• DCoE Blog Editor 28 Nov

    @Mary, Thanks for sharing. Last year, we posted a blog post from an iRest Yoga Nidra meditation instructor; check it out here: http://www.dcoe.health.mil/blog/article.aspx?id=1&postid=304. The post discusses the benefits of mind-body practices to help people cope with stress, and improve their mental and physical health.
  • Dr. James Bender, DCoE clinical psychologist 28 Nov

    @Dana, Almost any time I talk to people about mental health, someone is concerned about how service members will be treated by command if they seek mental health treatment. I routinely dealt with that problem while on active duty. A lot of people with this concern don't know that the rules related to doctor-patient confidentiality in the military are similar to those in the civilian world. Command is not generally made aware of a service member's condition, either mental or physical. There are exceptions if someone is in immediate danger or if they are written a profile. But there are limits as to how much information can be revealed. I've treated patients who were high-ranking officers with top-secret clearances, and active-duty service members who were in special operations forces, and none of them lost their job because they received treatment from me. As another option, confidential help outside the military is available via free counseling through www.militaryonesource.com. Military chaplains also must maintain strict confidentiality. Anyone can call the 24/7 DCoE Outreach Center for additional resources at 866-966-1020. The phone call is free, anonymous and qualified health resource providers can point service members in the right direction. Thank you for your interest in helping our service members!
  • wendy pincus 28 Nov

    ALOHA HOPE WE CAN WORK 2GETHER SOON. THANKS 4INPUT!
  • Jerry Nelson 28 Nov

    The problem with referring Service Members to Military One Source is they only see people with V codes. They will not treat Axis I or anyone with a psychotropic prescription. I don't understand why DOD won't open up the parameters so MOS providers can see all Service Members with any condition, provided they are appropriately trained, ie PTSD.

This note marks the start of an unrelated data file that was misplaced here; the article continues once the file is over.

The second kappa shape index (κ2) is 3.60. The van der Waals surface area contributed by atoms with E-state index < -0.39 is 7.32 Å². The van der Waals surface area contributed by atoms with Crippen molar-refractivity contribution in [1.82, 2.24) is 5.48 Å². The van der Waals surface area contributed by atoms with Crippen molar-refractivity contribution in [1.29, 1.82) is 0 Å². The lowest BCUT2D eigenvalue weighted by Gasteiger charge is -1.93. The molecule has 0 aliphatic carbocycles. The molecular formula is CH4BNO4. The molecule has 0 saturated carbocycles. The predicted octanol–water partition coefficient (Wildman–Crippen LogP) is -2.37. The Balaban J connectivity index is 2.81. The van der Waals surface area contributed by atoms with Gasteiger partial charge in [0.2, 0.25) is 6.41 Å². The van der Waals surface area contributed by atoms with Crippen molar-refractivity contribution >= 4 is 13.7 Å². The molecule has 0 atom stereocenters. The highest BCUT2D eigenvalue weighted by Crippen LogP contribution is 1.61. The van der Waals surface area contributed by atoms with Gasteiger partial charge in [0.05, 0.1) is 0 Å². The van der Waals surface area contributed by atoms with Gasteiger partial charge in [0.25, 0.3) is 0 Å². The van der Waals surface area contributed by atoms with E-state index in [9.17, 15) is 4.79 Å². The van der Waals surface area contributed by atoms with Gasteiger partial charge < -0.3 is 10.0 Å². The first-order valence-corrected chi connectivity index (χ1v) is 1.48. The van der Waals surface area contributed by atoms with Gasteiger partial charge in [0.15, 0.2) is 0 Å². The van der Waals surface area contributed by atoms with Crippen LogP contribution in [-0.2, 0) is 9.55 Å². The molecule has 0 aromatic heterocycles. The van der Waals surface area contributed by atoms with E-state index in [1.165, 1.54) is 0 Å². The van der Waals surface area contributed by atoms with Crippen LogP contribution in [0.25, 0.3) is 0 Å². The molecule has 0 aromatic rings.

• Dr. James Bender, DCoE clinical psychologist 28 Nov

    @Jerry, Military OneSource is not designed to handle serious mental illness such as Bipolar, suicidal patients and psychotic disorders. That's because these disorders require a higher level of care and more monitoring than many of the Military OneSource providers can provide. Providing good care to people with serious mental illness often requires a multidisciplinary team (several mental health care providers working on different aspects of a patient's care) as well as the option to hospitalize someone if their condition deteriorates. There are a lot of logistic and liability issues at play, as well as the difficulty in coordinating care. A single therapist working out of an individual office likely does not have access to a neurology clinic to rule out brain injury, a sleep lab to diagnose apnea, and inpatient clinic if the patient deteriorates. A military treatment facility has access to all these resources and more.